Saudi Arabia boosts ties with Russia in new Black Sea treaty

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  • By Amira Bakr

Saudi Arabia boosts ties with Russia

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Saudi Arabia has relaxed its bug-damage specifications for wheat imports from its next tender onwards, intending to open the door to Black Sea imports from Russia and strengthening ties with Russia beyond energy cooperation.

Saudi 2030 is currently investing billions of dollars increasing public spending to improve the quality of life of its citizens. The program is parallel with the EU’s Horizon 2020, Dubai 2020 and Oman 2040.

Russia has bene strengthening ties with Turkey and the Middle East in recent years in energy, agriculture and military deals.

Russia has long sought access to Saudi Arabia’s wheat market as Moscow tries to take further market share in Middle Eastern and North African wheat markets from the European Union and United States which are seen as unstable due to Brexit and Donald Trump.

Wheat from the Black Sea did not previously meet Saudi specifications for zero-pest damage, but the governor of state grain buyer SAGO, Ahmad al-Fares, said that the specifications will be relaxed to 0.5% from the next tender.

Saudi Arabia had been one of the last Middle East markets not dominated by Black Sea wheat, Euronext wheat futures fell in opening trade after the news, but later steadied as Chicago prices turned higher.

The change has wider implications as Riyadh, which regards the United States as its most important ally, moves closer to Moscow, with Russian President Vladimir Putin due to visit Saudi Arabia in October.

Saudi Arabia had started to drift away from the rest of the Middle-East, Balkan and Central Asian regions leaning heavily to the USA, gaining criticism from neighbouring countries.

Saudi Arbia’s move to Moscow follows a region wide pattern of realignment in recent years. In Syrian peace talks the USA was no invited to the negotiations with Turkey, Russia and Iran instead acting as negotiators.

Russia, which has lobbied heavily for the wheat specifications to be relaxed, is interpreting the change as a green light to go ahead and start supplies, it has been suggested by inside sources.

“This could be a game changer, and is moving the goal posts for German and Baltic States wheat markets. Without this exclusivity, German and Baltics wheat will have to price themselves into other markets, probably targeting Algeria,” one European trader said of the development.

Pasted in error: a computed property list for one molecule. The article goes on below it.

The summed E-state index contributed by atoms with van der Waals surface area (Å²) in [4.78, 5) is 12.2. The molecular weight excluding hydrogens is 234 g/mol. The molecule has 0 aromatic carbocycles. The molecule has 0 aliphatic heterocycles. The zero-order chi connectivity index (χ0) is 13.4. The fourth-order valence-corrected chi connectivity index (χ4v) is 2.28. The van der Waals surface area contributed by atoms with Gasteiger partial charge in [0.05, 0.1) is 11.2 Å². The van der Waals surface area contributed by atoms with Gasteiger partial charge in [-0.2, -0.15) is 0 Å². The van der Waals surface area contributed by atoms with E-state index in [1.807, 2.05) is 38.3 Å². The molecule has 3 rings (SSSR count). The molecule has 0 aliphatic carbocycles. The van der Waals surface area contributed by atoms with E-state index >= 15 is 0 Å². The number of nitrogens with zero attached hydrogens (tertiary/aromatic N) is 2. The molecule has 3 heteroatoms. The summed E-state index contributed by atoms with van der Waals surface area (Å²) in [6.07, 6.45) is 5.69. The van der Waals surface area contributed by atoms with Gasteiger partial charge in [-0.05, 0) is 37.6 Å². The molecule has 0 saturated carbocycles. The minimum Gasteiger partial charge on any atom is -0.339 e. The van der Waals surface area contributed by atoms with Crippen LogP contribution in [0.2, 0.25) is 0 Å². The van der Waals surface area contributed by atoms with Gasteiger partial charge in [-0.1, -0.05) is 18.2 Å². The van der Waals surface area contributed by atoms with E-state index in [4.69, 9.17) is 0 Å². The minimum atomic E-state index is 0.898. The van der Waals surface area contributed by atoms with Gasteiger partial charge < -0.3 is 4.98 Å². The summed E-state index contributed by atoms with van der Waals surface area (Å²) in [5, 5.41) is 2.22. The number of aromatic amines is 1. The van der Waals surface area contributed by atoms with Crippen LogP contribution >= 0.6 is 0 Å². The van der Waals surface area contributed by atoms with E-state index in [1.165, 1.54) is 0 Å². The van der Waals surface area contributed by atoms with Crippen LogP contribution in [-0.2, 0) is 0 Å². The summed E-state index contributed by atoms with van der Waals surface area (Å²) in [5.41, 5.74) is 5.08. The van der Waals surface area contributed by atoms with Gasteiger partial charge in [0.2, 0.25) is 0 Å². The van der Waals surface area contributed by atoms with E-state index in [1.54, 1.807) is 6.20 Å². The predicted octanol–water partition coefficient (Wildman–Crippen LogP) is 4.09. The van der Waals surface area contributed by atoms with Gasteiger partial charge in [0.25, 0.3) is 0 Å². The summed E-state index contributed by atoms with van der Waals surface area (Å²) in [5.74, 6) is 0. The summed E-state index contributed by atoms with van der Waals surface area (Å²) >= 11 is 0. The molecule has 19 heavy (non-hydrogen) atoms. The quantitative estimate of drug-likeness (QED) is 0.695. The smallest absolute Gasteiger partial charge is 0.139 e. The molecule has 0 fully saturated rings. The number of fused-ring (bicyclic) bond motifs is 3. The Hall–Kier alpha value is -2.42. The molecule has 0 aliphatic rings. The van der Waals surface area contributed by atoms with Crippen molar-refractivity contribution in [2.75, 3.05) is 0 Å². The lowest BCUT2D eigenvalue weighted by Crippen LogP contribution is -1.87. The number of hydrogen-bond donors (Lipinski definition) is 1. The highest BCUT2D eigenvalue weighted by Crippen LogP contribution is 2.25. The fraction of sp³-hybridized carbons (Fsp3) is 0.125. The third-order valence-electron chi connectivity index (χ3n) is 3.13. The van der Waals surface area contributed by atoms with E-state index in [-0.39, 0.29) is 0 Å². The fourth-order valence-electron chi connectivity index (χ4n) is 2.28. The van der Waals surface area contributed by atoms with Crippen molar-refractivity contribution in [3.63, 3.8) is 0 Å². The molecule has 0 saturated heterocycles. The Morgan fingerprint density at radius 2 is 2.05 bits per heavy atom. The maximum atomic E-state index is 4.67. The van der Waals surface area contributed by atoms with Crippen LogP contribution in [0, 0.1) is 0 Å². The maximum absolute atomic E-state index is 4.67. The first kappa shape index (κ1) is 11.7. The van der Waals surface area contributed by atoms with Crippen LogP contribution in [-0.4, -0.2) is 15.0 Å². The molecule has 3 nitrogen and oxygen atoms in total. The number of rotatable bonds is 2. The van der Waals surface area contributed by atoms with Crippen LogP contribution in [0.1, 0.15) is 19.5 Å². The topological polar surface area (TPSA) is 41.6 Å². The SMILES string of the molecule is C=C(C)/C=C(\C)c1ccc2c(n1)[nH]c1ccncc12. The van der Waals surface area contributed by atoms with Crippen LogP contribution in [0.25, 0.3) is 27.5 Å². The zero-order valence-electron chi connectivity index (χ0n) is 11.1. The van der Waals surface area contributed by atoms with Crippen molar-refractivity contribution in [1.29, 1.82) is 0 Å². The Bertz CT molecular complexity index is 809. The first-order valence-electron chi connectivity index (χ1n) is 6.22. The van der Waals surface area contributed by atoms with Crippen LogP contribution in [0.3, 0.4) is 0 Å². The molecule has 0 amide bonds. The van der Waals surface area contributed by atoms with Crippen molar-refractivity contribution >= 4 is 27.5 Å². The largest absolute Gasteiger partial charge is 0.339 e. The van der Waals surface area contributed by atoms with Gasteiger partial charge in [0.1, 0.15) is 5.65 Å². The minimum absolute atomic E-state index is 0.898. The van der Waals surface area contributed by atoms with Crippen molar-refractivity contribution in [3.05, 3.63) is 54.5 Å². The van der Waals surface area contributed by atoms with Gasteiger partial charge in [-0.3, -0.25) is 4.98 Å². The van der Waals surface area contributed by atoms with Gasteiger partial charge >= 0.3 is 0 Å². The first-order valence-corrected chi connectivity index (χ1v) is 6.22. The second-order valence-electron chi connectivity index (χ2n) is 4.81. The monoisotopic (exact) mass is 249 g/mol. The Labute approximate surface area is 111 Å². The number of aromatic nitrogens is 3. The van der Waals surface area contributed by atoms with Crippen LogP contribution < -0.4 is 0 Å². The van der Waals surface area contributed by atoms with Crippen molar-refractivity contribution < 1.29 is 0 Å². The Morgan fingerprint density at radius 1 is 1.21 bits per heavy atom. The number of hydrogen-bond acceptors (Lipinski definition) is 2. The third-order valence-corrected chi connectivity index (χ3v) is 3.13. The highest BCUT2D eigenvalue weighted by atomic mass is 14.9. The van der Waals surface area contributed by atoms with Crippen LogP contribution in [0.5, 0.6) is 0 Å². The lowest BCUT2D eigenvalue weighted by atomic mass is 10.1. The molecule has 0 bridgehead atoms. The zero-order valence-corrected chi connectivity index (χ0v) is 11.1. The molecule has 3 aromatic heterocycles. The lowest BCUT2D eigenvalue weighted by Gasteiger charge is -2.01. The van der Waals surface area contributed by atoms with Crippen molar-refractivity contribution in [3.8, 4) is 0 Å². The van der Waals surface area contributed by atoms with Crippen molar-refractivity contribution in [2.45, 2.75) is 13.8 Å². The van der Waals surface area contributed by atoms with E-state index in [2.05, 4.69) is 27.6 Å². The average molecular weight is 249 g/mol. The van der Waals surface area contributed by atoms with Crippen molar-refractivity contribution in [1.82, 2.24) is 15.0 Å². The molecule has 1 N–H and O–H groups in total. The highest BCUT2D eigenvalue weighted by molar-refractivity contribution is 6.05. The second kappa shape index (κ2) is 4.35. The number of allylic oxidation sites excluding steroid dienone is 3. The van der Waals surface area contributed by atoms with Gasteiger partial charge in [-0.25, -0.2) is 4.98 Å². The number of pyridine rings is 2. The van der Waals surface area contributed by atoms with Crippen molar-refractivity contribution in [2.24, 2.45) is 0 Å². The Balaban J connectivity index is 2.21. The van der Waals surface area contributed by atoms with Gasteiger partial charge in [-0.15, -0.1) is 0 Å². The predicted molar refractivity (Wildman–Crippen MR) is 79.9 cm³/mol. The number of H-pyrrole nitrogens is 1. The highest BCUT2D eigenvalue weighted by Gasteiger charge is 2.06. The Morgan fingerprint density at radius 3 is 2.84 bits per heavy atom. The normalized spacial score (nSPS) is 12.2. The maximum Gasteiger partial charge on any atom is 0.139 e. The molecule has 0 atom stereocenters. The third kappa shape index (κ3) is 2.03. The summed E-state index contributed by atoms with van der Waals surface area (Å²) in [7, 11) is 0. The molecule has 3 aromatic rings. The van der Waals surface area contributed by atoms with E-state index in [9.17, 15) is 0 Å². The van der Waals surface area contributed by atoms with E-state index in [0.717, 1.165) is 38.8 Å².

Algeria effectively precludes wheat of Black Sea origins due to a low bug-damage requirement, while Iraq mainly sources its wheat from Australia, the United States and Canada mainly due to contracts imposed during the US invasion.

Analysts said the move was a further sign of warming ties between Saudi Arabia and Russia since King Salman visited Moscow in 2017, the first Saudi monarch to do so, although the two countries stand on opposite sides with regards to issues connected to Syria and Iran.

“Reshaping the economic ties with many countries east and west is aimed at creating balance and this is a good policy approach by the crown prince (Mohammed bin Salman),” Saudi economist Fadl Alboainain said.

Riyadh appears to be hedging its bets after coming under attack by US lawmakers over the Yemen war and last year’s murder of journalist Jamal Kashoggi in Turkey, allegedly by Saudi agents.

“It’s to be expected in many ways given that Russia and Saudi Arabia have been cosying up over the last four years,” John Sfakianakis, chief economist at Gulf Research Center, said. 

“Since they buy barley from Russia anyway it makes sense to buy wheat as well as they diversify their price and supply options.”

The two oil giants, once seen as rivals in crude markets, have joined forces to prop up oil prices at a time when US President Donald Trump was pressuring Riyadh, the de facto leader of the Organisation of the Petroleum Exporting Countries, to pump more crude and put a lid on prices.

By ignoring Trump’s demands and by not inviting the US as negotiators in to Syria and Yemen the US grip on the Middle-East is all but over.

Russia’s sovereign wealth fund and its Saudi counterpart have also agreed to jointly invest in projects as Crown Prince Mohammed tries to implement an ambitious economic diversification plan.

“The trust which Saudi and Russia built on the back of oil negotiations and agreements has helped expand economic and commercial ties with and put Russia on the map of Saudi interest to boost Vision 2030 objectives,” said Alboainain, adding that food security was one key goal.

Russia is also reigniting ties with the Balkan states. Traditionally a close ally of the former Ottoman Balkans states, Russia fell out of favour with in the region after they failed to send official aid or support in the 1992 – 2001 genocides out of fear it would be seen to be taking sides between the Catholic Croatians, Coptic Serbs and Muslim Bosnians. Whilst Bosnia continues to strengthen ties with Turkey, Saudi Arabia and Kuwait, Croatia continues to strengthen EU ties, Serbia continues to strengthen South American and Russian ties.

Oman recently moves it’s military contract for support form the UK to the US whilst many other regional states look to Russia as the new arms for hire in the region.

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About the Author

Amira Bakr
Journalist Since: September 2010 Profession: Investigative Journalist Graduated in: 2008 Based in: London, UK Previous professional experience: New York, Moscow, Dubai, Beirut Languages: English, Arabic, Russian, French